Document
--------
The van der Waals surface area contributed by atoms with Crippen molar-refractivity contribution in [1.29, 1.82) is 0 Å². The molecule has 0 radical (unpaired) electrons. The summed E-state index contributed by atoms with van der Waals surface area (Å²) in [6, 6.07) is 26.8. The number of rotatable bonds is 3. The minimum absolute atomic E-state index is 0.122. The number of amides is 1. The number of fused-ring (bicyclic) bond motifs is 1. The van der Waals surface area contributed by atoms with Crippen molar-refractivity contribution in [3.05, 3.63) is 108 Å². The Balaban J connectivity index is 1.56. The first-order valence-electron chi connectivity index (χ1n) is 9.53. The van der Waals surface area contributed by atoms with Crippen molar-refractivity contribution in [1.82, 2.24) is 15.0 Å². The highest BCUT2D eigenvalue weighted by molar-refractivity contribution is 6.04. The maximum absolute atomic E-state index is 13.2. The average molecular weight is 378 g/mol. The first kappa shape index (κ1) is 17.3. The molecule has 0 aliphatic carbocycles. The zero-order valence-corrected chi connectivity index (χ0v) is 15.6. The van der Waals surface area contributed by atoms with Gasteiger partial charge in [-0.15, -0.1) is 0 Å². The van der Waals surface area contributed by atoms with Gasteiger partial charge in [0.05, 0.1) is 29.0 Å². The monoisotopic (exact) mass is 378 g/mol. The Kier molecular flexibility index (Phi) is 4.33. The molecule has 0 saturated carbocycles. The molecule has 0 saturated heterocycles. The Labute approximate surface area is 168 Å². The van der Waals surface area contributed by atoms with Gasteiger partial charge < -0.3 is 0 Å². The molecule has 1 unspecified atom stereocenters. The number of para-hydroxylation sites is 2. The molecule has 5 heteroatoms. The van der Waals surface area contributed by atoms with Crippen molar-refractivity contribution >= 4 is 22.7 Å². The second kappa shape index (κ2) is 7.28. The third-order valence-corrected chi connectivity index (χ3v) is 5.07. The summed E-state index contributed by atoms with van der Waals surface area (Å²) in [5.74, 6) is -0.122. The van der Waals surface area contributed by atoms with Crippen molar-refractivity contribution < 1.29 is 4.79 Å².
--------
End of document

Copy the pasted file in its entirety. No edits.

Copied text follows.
The van der Waals surface area contributed by atoms with Crippen molar-refractivity contribution in [1.29, 1.82) is 0 Å². The molecule has 0 radical (unpaired) electrons. The summed E-state index contributed by atoms with van der Waals surface area (Å²) in [6, 6.07) is 26.8. The number of rotatable bonds is 3. The minimum absolute atomic E-state index is 0.122. The number of amides is 1. The number of fused-ring (bicyclic) bond motifs is 1. The van der Waals surface area contributed by atoms with Crippen molar-refractivity contribution in [3.05, 3.63) is 108 Å². The Balaban J connectivity index is 1.56. The first-order valence-electron chi connectivity index (χ1n) is 9.53. The van der Waals surface area contributed by atoms with Crippen molar-refractivity contribution in [1.82, 2.24) is 15.0 Å². The highest BCUT2D eigenvalue weighted by molar-refractivity contribution is 6.04. The maximum absolute atomic E-state index is 13.2. The average molecular weight is 378 g/mol. The first kappa shape index (κ1) is 17.3. The molecule has 0 aliphatic carbocycles. The zero-order valence-corrected chi connectivity index (χ0v) is 15.6. The van der Waals surface area contributed by atoms with Gasteiger partial charge in [-0.15, -0.1) is 0 Å². The van der Waals surface area contributed by atoms with Gasteiger partial charge in [0.05, 0.1) is 29.0 Å². The monoisotopic (exact) mass is 378 g/mol. The Kier molecular flexibility index (Phi) is 4.33. The molecule has 0 saturated carbocycles. The molecule has 0 saturated heterocycles. The Labute approximate surface area is 168 Å². The van der Waals surface area contributed by atoms with Gasteiger partial charge < -0.3 is 0 Å². The molecule has 1 unspecified atom stereocenters. The number of para-hydroxylation sites is 2. The molecule has 5 heteroatoms. The van der Waals surface area contributed by atoms with Crippen molar-refractivity contribution >= 4 is 22.7 Å². The second kappa shape index (κ2) is 7.28. The third-order valence-corrected chi connectivity index (χ3v) is 5.07. The summed E-state index contributed by atoms with van der Waals surface area (Å²) in [5.74, 6) is -0.122. The van der Waals surface area contributed by atoms with Crippen molar-refractivity contribution < 1.29 is 4.79 Å².